|The Life of JOHN STOW. ||xvj
Matthew Paris: and in the vulgar Tongue, as Polychronicon, William Caxton,
Cooper. Which if one looked into the Places he quoted, he should find no such
all. And as for other Authors which he pretended to quote, as Robert de
Walsingham, Henry of Leycester, and the Register of Bury, and many others, he
much as saw them, but only took what he alledged, not out of the Authors
out of his [i.e. Stow's] Summary. And in short, he wished the Readers to take
they were deceived with Lyes smoothly told.
Which Summary he abridged and so set forth as his own, which some learned, and
honourable Person (as Stow himself relateth it) forbad to be reprinted, as
discovering it to
be not his, but Stow's; but notwithstanding, there was a Second Impression. To
R.G. had the Confidence to put a Preface in Vindication of himself against Stow,
Stow trying to shame him gives the broad Term of a lying Preface.
Edward Hall had writ an History of the Union of the two Houses of York and
which Stow saith,
was had in great Price, and would doubtless hereafter be in
greater. This Book was set forth by Grafton, as tho' it were his own, which
tells the World as a publick Correction for him, in these Words,
any ingenuous and plain Declaration thereof, hath published, but not without
Mr. Hall's Book for his own."
And once more, John Harding, that lived An. 1450.
whom John Stow calleth, A stout and well learned Man, shewing how he had
Chronicle of England, with a Map or Description of Scotland to K. Henry VI.
this Chronicle did almost altogether differ from that which under his Name was
by Ri. Grafton. Thus would not our Stow spare this Plagiary. We shall hear
more of him
before we have done.
Description of Writers of History.
Our Authors good Judgment and Skill in Antiquity, joyned with an inquisitive
rendred him useful in divers Respects. He was not to be put off with Frauds and
Superstitious Fables, commonly imposed upon Men of less Accuracy: but was able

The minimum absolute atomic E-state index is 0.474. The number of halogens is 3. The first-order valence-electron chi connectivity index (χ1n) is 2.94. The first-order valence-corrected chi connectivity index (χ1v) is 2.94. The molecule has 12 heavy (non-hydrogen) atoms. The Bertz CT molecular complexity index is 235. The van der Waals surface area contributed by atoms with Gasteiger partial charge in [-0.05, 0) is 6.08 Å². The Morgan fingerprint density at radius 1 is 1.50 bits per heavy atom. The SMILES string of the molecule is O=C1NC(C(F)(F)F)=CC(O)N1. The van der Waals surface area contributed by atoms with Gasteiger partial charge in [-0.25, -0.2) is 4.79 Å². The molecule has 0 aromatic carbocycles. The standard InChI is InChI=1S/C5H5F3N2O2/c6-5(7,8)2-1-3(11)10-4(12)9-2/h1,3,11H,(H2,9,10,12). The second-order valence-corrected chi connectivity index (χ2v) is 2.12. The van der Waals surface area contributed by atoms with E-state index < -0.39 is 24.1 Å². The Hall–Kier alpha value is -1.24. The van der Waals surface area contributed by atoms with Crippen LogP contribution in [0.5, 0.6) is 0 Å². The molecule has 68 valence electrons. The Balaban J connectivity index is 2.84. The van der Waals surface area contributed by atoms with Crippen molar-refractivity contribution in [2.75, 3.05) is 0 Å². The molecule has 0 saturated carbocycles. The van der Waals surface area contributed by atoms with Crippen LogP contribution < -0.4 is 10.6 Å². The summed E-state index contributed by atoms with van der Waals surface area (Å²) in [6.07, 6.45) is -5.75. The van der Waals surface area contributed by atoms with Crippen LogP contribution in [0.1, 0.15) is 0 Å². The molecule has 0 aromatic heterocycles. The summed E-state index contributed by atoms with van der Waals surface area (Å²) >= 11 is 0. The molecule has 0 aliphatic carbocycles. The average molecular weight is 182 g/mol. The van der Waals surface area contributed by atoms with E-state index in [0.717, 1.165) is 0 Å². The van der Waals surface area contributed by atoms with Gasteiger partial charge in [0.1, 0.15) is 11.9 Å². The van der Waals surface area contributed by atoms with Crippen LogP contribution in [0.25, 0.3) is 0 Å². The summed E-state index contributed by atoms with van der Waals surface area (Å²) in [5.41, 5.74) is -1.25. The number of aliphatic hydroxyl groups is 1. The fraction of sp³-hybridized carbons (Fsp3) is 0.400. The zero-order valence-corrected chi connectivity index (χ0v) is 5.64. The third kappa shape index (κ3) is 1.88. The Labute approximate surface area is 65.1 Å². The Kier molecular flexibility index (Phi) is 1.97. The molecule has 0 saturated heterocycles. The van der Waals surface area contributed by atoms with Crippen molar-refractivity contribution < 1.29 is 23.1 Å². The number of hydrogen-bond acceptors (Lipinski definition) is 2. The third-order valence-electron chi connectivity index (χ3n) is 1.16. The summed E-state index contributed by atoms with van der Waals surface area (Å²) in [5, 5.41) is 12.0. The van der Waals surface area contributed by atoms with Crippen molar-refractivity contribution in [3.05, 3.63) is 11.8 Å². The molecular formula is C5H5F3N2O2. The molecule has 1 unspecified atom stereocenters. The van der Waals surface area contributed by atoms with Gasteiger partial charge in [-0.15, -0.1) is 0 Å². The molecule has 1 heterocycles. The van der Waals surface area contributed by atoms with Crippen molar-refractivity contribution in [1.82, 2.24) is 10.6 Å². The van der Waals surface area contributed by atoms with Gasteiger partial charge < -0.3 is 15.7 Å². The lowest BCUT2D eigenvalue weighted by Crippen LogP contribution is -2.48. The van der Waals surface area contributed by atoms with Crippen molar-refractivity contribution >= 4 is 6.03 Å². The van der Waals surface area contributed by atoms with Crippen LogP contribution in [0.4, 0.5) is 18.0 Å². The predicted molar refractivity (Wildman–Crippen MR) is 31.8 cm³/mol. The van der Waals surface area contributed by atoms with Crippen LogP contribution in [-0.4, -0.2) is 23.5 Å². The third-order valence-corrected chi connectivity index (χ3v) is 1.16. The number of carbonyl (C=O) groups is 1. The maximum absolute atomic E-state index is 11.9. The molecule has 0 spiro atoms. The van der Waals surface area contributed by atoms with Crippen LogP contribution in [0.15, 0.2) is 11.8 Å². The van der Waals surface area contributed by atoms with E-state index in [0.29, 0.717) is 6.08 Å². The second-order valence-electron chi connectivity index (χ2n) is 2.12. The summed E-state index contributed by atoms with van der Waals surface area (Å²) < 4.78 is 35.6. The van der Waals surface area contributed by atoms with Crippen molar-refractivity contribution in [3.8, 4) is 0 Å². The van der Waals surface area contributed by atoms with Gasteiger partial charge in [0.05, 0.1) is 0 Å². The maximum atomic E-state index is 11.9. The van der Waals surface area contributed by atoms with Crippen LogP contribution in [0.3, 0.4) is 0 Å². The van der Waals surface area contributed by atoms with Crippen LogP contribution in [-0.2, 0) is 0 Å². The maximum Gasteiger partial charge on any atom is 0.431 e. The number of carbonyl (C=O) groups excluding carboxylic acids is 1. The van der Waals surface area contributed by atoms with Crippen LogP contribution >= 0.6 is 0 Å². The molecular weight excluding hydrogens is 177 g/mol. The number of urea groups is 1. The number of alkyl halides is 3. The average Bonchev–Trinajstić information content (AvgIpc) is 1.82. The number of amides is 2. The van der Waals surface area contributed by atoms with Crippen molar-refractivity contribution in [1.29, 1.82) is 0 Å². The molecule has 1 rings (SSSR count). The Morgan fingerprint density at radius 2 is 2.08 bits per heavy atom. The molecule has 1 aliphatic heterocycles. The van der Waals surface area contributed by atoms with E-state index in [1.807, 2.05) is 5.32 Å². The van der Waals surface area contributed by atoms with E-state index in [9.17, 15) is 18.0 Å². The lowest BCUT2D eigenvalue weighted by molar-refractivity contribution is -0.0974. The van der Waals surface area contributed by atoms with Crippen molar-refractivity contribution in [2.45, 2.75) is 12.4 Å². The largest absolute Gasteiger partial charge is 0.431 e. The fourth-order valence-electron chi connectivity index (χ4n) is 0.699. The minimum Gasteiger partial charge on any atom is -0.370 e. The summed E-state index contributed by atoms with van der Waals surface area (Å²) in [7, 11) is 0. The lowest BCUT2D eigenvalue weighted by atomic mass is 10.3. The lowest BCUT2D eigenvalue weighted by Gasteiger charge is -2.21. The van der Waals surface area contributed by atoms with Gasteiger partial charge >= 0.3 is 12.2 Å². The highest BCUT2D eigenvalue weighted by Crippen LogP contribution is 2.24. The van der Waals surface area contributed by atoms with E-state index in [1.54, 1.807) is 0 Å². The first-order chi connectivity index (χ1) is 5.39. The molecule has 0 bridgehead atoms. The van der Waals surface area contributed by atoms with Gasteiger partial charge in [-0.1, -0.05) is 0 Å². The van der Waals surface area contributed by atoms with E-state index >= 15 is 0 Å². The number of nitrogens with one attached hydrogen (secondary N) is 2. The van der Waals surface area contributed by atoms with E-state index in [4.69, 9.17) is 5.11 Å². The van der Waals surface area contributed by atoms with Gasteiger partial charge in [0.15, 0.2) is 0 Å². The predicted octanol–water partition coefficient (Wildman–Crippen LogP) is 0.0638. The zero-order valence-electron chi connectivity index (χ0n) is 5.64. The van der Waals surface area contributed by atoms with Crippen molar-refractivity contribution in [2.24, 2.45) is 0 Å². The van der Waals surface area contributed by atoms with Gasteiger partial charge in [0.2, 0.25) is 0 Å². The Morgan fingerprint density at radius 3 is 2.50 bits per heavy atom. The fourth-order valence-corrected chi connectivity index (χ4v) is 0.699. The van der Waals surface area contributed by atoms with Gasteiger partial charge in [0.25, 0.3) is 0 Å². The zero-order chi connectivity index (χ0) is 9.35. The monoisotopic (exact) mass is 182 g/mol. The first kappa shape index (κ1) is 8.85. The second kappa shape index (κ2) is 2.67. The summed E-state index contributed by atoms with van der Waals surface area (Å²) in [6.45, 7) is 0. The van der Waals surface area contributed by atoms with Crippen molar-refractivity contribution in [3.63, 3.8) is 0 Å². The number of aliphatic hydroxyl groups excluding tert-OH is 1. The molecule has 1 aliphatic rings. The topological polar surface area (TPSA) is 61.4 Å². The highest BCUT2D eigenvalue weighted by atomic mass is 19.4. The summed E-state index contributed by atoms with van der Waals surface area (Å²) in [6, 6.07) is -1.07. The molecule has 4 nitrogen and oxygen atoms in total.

detect and discover them. And as he was a great Lover of Truth, so he was the
inquisitive to find it out: and his Reading and Learning the better enabled him
to do it. He
confuted the Story of Edward Hall in his Chronicle, following a Table (saith
Stow) then on
foot, concerning one Bolton, sometime Prior of St. Bartholomew;
Prognostications, that in the Year 1524. there should be such Eclipses in Watry
such Conjunctions, that by Waters and Floods many People should perish.
many removed to high Grounds for fear of drowning: And particularly Prior Bolton
builded him an House upon Harrow on the Hill, and that thither he went, and made
provision of all things
necessary within his House, for the Space of two Months, &c."
let pass without diligent Enquiry, and by credible Information found it not so:
and that the
Ground of the Story was only this, that this Prior being Parson of Harrow,
Reparation on the Parsonage-House; and builded nothing else but a Dove-House, to
him when he had forgone his Priory. Thus Stow sifted out Matters, and was not
carried away by Reports.
Discovers fabulous Reports Historical.
He confuted also the commonly related and believed Report of William Walworth
Jack Straw with his Dagger in the King's Presence: And that from that Act of the
Dagger was added to the Arms of the City, which was before a Red Cross only:
that Dagger was mistaken for St. Paul's Sword; born before in the old Arms, as
And that it was indeed Wat Tyler that was struck by Walworth, in arresting him
sound Blow on the Head; and afterwards wounded him with his Basiliard: whereas
Straw was taken and executed in Smithfield. As Stow gives a large Account of
it, when he
comes to Crooked-Lane Church, in Candlewick-Street Ward.
Concerning Walworth's Daggar.
And so again, he threw away the many fanciful Conjectures, whence the Name of
Aldermanbury, a Place in London, was pretended to be taken; disdaining not once
mention them, as being all fabulous: but giveth a more judicious Reason of that
Aldermanbury, appropriated to that Place, being anciently the Court were the
met; partly from his own Experience, and partly from his Skill in old English
own Experience, he himself having seen there the Ruins of the old Court Hall of
Aldermen, which they used before Guildhall was builded; which Place was then
Carpenter's Yard. And Bery or Bury, he understood to signify a Court or Hall,
no more than we mean by Guildhall: shewing that there in Aldermanbury, lying
the West of the present Guildhall, the Courts of the Maior and Alderman were
holden, before Guildhall was built.
The Shankbone of a Man, or of a supposed Gyant, which hung up by a Chain in the
Cloister of Aldermanbury Church, of 28 Inches and an half long (and which I my
many times seen there when I was a Boy, with the Picture of a Giant of suitable
by it) was commonly reported to be digged up at St. Pauls, when the Bones were
from the Charnel House, or the Cloister there, into Moorfields, in the Time of
Edward VI. But Stow made a doubt of it; because Reine Wolf the Stationer, a
Antiquarian, and the Man that paid for the Carriage of those Bones, never spake
a Word of
any such Bone found in either Place, tho' he had discoursed with him concerning
Bones which he carried away: Adding, that if such a
A pretended Giants Bone justly doubted of by